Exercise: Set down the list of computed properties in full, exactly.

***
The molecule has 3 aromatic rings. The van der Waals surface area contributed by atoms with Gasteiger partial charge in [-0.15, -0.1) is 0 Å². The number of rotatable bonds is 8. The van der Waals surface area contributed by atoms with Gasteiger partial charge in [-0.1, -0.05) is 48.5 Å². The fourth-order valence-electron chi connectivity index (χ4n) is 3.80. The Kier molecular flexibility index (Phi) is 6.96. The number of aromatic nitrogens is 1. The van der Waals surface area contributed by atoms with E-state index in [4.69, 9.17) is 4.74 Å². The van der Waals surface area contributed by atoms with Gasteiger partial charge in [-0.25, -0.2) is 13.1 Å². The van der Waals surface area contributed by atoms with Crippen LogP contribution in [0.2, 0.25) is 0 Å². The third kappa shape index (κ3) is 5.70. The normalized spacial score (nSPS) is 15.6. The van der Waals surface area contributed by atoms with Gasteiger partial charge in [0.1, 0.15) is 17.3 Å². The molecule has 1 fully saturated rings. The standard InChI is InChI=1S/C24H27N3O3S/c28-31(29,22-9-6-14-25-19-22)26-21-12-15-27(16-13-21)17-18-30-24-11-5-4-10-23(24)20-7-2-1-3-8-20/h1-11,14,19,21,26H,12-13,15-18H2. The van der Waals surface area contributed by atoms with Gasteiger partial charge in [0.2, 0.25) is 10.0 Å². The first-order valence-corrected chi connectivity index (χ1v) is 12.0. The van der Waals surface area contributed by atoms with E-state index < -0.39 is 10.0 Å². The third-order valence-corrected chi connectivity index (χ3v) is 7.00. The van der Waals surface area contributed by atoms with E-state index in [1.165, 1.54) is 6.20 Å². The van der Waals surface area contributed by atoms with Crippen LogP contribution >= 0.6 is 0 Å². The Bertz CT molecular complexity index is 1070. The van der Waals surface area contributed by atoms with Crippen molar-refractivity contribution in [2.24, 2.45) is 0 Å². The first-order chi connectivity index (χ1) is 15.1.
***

The molecule has 3 aromatic rings. The van der Waals surface area contributed by atoms with Gasteiger partial charge in [-0.15, -0.1) is 0 Å². The number of rotatable bonds is 8. The van der Waals surface area contributed by atoms with Gasteiger partial charge in [-0.1, -0.05) is 48.5 Å². The fourth-order valence-electron chi connectivity index (χ4n) is 3.80. The Kier molecular flexibility index (Phi) is 6.96. The number of aromatic nitrogens is 1. The van der Waals surface area contributed by atoms with E-state index in [4.69, 9.17) is 4.74 Å². The van der Waals surface area contributed by atoms with Gasteiger partial charge in [-0.25, -0.2) is 13.1 Å². The van der Waals surface area contributed by atoms with Crippen LogP contribution in [0.2, 0.25) is 0 Å². The third kappa shape index (κ3) is 5.70. The normalized spacial score (nSPS) is 15.6. The van der Waals surface area contributed by atoms with Gasteiger partial charge in [0.1, 0.15) is 17.3 Å². The molecule has 1 fully saturated rings. The standard InChI is InChI=1S/C24H27N3O3S/c28-31(29,22-9-6-14-25-19-22)26-21-12-15-27(16-13-21)17-18-30-24-11-5-4-10-23(24)20-7-2-1-3-8-20/h1-11,14,19,21,26H,12-13,15-18H2. The van der Waals surface area contributed by atoms with Gasteiger partial charge in [0.2, 0.25) is 10.0 Å². The first-order valence-corrected chi connectivity index (χ1v) is 12.0. The van der Waals surface area contributed by atoms with E-state index < -0.39 is 10.0 Å². The third-order valence-corrected chi connectivity index (χ3v) is 7.00. The van der Waals surface area contributed by atoms with E-state index in [1.165, 1.54) is 6.20 Å². The van der Waals surface area contributed by atoms with Crippen LogP contribution >= 0.6 is 0 Å². The Bertz CT molecular complexity index is 1070. The van der Waals surface area contributed by atoms with Crippen molar-refractivity contribution in [2.24, 2.45) is 0 Å². The first-order chi connectivity index (χ1) is 15.1.